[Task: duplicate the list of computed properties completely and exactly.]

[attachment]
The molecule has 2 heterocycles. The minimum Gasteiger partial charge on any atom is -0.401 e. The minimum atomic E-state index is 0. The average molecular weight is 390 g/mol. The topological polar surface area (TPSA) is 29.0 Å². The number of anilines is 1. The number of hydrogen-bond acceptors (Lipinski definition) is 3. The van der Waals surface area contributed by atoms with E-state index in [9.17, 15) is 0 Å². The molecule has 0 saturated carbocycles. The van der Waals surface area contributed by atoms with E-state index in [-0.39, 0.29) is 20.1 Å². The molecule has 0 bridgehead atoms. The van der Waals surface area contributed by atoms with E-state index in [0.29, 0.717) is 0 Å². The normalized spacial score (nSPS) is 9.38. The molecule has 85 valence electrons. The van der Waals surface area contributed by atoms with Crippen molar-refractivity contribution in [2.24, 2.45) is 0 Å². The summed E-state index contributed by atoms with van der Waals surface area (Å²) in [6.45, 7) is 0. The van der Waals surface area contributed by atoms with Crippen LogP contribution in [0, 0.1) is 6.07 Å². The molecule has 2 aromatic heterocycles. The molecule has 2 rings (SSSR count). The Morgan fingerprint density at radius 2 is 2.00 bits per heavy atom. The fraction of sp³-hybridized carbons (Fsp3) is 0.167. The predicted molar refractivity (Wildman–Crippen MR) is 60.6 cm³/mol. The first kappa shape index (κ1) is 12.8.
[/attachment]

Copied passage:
The molecule has 2 heterocycles. The minimum Gasteiger partial charge on any atom is -0.401 e. The minimum atomic E-state index is 0. The average molecular weight is 390 g/mol. The topological polar surface area (TPSA) is 29.0 Å². The number of anilines is 1. The number of hydrogen-bond acceptors (Lipinski definition) is 3. The van der Waals surface area contributed by atoms with E-state index in [9.17, 15) is 0 Å². The molecule has 0 saturated carbocycles. The van der Waals surface area contributed by atoms with E-state index in [-0.39, 0.29) is 20.1 Å². The molecule has 0 bridgehead atoms. The van der Waals surface area contributed by atoms with E-state index in [0.29, 0.717) is 0 Å². The normalized spacial score (nSPS) is 9.38. The molecule has 85 valence electrons. The van der Waals surface area contributed by atoms with Crippen molar-refractivity contribution in [2.24, 2.45) is 0 Å². The summed E-state index contributed by atoms with van der Waals surface area (Å²) in [6.45, 7) is 0. The van der Waals surface area contributed by atoms with Crippen LogP contribution in [0, 0.1) is 6.07 Å². The molecule has 2 aromatic heterocycles. The molecule has 2 rings (SSSR count). The Morgan fingerprint density at radius 2 is 2.00 bits per heavy atom. The fraction of sp³-hybridized carbons (Fsp3) is 0.167. The predicted molar refractivity (Wildman–Crippen MR) is 60.6 cm³/mol. The first kappa shape index (κ1) is 12.8.